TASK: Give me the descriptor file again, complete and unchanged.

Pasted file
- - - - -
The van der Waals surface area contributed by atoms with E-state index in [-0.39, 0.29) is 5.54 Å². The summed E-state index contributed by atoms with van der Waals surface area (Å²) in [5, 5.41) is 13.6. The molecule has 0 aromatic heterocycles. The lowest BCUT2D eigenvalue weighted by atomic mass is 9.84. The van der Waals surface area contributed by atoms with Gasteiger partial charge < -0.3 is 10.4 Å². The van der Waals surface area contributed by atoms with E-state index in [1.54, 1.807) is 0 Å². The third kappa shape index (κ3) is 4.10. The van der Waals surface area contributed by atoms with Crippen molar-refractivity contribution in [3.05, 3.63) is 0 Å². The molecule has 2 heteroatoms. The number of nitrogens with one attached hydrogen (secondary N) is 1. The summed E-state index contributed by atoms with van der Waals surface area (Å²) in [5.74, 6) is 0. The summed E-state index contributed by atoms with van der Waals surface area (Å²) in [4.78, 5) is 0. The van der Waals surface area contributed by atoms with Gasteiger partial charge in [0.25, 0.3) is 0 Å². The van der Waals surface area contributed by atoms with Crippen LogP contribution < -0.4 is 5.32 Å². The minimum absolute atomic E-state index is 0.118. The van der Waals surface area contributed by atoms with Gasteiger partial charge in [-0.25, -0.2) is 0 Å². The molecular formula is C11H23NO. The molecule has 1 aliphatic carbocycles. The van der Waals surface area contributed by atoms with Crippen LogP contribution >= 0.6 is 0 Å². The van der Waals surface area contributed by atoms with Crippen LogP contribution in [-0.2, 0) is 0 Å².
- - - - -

The van der Waals surface area contributed by atoms with E-state index in [-0.39, 0.29) is 5.54 Å². The summed E-state index contributed by atoms with van der Waals surface area (Å²) in [5, 5.41) is 13.6. The molecule has 0 aromatic heterocycles. The lowest BCUT2D eigenvalue weighted by atomic mass is 9.84. The van der Waals surface area contributed by atoms with Gasteiger partial charge < -0.3 is 10.4 Å². The van der Waals surface area contributed by atoms with E-state index in [1.54, 1.807) is 0 Å². The third kappa shape index (κ3) is 4.10. The van der Waals surface area contributed by atoms with Crippen molar-refractivity contribution in [3.05, 3.63) is 0 Å². The molecule has 2 heteroatoms. The number of nitrogens with one attached hydrogen (secondary N) is 1. The summed E-state index contributed by atoms with van der Waals surface area (Å²) in [5.74, 6) is 0. The summed E-state index contributed by atoms with van der Waals surface area (Å²) in [4.78, 5) is 0. The van der Waals surface area contributed by atoms with Gasteiger partial charge in [0.25, 0.3) is 0 Å². The van der Waals surface area contributed by atoms with Crippen LogP contribution < -0.4 is 5.32 Å². The minimum absolute atomic E-state index is 0.118. The van der Waals surface area contributed by atoms with Gasteiger partial charge in [-0.25, -0.2) is 0 Å². The molecular formula is C11H23NO. The molecule has 1 aliphatic carbocycles. The van der Waals surface area contributed by atoms with Crippen LogP contribution >= 0.6 is 0 Å². The van der Waals surface area contributed by atoms with Crippen LogP contribution in [-0.2, 0) is 0 Å².